Poison Pills in the Shadow of the Law

Poison pills are one of the most powerful deterrents to hostile takeovers, making a takeover so unattractive and expensive that a potential acquirer declines to pursue it. A pill typically works by triggering the issuance of new shares to “old” shareholders when a hostile takeover threat arises, thus diluting the acquirer’s stake and making the acquisition unviable.

In the four decades since its invention, however, the pill has  sparked many debates about its benefits and drawbacks and particularly its impact on the adopting firm’s value. Though the pill’s deterrence of hostile takeovers may seem beneficial at first glance, a hostile takeover may in some cases benefit shareholders by allowing the acquirer to run the firm more efficiently, thereby increasing shareholder value. Even the threat of a hostile acquisition may increase firm value by giving current management an incentive to perform better. Therefore, the impact of poison pills on firm value requires empirical study.

Past studies have produced mixed results. More recent research consistently indicates that firms that adopt a pill tend to suffer a decline in their value. However, interpreting these findings is difficult because the decision to adopt the pill is consciously made by the firm and typically happens during a special moment in its life. Firms that do well are rarely subject to hostile takeovers, and as a result, they rarely need the pill. Firms that adopt the pill are often going through tough times and facing an uncertain future. Thus, comparing firms that did and did not adopt a pill may be very misleading, as the former would likely be doing worse even absent the pill. Moreover, the situation is complicated by the fact that even firms that do not currently have a poison pill have so-called “shadow pills” – allowing them to quickly adopt a pill if necessary. Hence, adopting a “visible” pill may be inconsequential, even if shadow and visible pills combined significantly affect firm value.

Our study shifts the focus of debate from visible to shadow pills. We examined the impact of poison pill laws (PPLs) enacted by U.S. states on firms’ visible pill policy and financial value. Since their inception, there has been substantial legal uncertainty about whether poison pills are legal and whether exercising the pill is consistent with the duties of directors. PPLs make use of a visible pill more secure and less likely to be challenged in court, and so we interpret them as strengthening the shadow pill. By studying state-level changes in the legal environment, we are thus able to analyze how a weaker or stronger shadow pill affects firm value, independent of individual firms’ decision on which pill to adopt. In our analysis, we focus on so called “Second Wave Poison Pill Laws,” which a set of U.S. states enacted between 1995 and 2010. The “First Wave Poison Pill Laws” enacted in 1980s were subject to substantial uncertainty due to several rulings of Delaware courts, among others, which have both upheld and questioned the validity of the pill in various circumstances. As a result, it is hard to draw any conclusions about the impact of the shadow pill in that period.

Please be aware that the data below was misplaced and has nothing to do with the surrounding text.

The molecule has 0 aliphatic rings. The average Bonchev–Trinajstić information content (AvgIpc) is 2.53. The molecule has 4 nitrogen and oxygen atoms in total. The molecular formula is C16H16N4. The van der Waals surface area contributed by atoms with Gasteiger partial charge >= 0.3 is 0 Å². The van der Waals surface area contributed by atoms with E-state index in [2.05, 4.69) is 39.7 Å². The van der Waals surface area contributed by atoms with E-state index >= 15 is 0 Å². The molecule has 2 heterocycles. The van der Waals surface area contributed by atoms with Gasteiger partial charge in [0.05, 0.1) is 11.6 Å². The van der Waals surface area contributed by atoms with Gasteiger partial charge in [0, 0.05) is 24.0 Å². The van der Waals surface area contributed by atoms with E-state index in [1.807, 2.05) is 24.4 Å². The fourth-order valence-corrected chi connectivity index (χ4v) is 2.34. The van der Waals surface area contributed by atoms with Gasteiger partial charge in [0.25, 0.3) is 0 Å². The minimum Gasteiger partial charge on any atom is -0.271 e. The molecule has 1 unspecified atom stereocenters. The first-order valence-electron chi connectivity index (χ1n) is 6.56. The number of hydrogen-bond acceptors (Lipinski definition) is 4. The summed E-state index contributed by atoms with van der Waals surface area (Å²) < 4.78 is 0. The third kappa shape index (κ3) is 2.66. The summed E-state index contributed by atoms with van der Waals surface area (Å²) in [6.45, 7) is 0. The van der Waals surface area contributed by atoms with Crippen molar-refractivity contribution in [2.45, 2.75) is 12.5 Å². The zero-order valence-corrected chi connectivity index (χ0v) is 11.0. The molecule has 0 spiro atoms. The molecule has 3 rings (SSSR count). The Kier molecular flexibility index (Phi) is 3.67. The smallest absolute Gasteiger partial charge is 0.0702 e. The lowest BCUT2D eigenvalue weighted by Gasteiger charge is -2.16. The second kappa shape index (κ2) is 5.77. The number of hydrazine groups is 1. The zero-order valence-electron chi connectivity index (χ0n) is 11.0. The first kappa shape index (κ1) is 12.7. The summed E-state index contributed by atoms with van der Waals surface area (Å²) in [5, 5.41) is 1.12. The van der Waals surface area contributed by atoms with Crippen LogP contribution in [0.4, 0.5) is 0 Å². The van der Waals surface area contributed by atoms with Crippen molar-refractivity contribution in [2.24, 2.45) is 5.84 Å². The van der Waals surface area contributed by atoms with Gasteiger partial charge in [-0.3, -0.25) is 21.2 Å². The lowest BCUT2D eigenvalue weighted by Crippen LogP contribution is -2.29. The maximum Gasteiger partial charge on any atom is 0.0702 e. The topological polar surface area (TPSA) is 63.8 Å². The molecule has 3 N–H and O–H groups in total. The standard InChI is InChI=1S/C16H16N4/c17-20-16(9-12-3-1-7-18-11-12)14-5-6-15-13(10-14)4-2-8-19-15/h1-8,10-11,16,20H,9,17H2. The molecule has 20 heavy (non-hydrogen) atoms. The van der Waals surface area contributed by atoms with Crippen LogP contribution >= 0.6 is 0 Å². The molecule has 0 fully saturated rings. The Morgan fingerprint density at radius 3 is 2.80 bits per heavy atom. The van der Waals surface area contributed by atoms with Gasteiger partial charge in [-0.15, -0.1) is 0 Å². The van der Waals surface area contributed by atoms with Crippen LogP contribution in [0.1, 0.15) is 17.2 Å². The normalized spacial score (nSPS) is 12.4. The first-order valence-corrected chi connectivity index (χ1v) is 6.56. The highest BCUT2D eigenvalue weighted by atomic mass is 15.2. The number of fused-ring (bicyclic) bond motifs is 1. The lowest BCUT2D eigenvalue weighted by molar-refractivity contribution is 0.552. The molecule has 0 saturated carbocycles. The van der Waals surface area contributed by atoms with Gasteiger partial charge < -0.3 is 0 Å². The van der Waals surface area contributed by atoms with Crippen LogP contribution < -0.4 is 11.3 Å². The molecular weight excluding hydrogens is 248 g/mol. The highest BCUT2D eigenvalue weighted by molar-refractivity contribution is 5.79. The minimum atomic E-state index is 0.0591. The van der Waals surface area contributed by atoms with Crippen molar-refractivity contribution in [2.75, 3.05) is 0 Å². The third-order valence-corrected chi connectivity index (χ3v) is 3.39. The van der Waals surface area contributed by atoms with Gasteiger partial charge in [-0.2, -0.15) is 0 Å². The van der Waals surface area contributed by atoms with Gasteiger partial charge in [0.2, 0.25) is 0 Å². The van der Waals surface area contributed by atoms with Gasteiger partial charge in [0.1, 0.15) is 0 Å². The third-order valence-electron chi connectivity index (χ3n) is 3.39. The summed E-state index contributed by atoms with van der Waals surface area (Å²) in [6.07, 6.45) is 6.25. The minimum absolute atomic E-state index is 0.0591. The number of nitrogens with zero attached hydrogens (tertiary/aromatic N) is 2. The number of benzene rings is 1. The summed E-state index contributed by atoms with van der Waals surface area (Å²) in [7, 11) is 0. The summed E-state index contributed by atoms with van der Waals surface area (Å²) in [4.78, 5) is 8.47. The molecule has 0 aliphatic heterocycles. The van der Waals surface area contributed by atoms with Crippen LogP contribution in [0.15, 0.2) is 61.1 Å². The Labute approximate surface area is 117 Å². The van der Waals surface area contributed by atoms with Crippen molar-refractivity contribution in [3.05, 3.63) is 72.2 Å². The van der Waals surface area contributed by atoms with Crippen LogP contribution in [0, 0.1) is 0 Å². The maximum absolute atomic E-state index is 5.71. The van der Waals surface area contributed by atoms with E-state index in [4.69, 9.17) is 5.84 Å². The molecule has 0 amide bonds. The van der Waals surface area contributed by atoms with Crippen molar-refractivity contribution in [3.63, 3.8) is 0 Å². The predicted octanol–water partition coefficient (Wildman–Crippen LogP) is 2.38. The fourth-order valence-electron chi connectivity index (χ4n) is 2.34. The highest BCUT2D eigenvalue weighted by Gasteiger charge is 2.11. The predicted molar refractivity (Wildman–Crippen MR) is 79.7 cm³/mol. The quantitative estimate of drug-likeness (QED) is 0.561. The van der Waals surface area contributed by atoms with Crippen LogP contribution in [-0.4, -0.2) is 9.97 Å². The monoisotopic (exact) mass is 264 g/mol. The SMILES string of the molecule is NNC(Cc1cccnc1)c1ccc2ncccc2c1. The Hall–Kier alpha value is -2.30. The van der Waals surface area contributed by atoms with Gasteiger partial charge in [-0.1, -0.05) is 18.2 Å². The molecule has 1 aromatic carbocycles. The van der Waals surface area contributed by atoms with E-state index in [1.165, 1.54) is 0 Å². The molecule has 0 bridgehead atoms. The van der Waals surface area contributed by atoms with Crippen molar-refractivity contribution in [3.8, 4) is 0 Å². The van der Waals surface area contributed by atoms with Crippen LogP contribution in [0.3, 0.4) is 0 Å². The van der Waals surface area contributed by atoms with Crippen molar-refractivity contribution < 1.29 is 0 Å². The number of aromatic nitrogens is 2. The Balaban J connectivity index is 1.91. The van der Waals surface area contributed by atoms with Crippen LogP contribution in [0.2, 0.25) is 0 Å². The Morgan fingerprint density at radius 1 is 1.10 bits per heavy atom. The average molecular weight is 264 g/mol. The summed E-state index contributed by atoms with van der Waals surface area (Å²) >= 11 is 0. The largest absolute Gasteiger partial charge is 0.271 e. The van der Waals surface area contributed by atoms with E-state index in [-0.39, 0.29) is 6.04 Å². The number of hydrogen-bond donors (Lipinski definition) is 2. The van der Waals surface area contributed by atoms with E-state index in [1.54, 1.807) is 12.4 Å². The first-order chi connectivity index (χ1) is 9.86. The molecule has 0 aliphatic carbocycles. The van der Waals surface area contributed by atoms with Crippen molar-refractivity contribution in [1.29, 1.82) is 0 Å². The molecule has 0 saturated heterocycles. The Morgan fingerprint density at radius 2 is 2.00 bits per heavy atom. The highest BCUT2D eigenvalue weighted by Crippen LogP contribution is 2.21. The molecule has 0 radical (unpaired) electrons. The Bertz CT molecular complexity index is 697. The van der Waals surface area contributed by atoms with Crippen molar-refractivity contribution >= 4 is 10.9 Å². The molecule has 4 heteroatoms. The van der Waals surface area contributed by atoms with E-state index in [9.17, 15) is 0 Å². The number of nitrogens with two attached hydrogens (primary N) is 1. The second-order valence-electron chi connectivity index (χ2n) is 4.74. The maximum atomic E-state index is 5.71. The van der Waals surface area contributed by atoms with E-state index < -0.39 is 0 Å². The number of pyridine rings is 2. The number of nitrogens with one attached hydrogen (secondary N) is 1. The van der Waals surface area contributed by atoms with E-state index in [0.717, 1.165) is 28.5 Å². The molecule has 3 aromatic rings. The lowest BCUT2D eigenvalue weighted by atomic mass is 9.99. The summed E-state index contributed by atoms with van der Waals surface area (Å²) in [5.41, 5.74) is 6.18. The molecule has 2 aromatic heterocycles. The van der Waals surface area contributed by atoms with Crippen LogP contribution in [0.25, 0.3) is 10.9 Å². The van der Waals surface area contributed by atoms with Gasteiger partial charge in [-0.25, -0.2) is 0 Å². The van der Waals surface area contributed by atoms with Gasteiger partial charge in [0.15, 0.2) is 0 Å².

Our study has two main findings. First, we show that PPLs influence firms’ decisions to adopt visible pills in an economically meaningful way. Firms with lower valuations, which are at a higher risk of hostile takeover, increase their use of visible poison pills after the passage of PPLs. Conversely, firms with high prior valuations reduce their use of visible pills. This pattern suggests that the PPLs reduce the variability of decision-makers’ beliefs about the validity of a poison pill, thereby aligning visible pill policies more closely with economic incentives.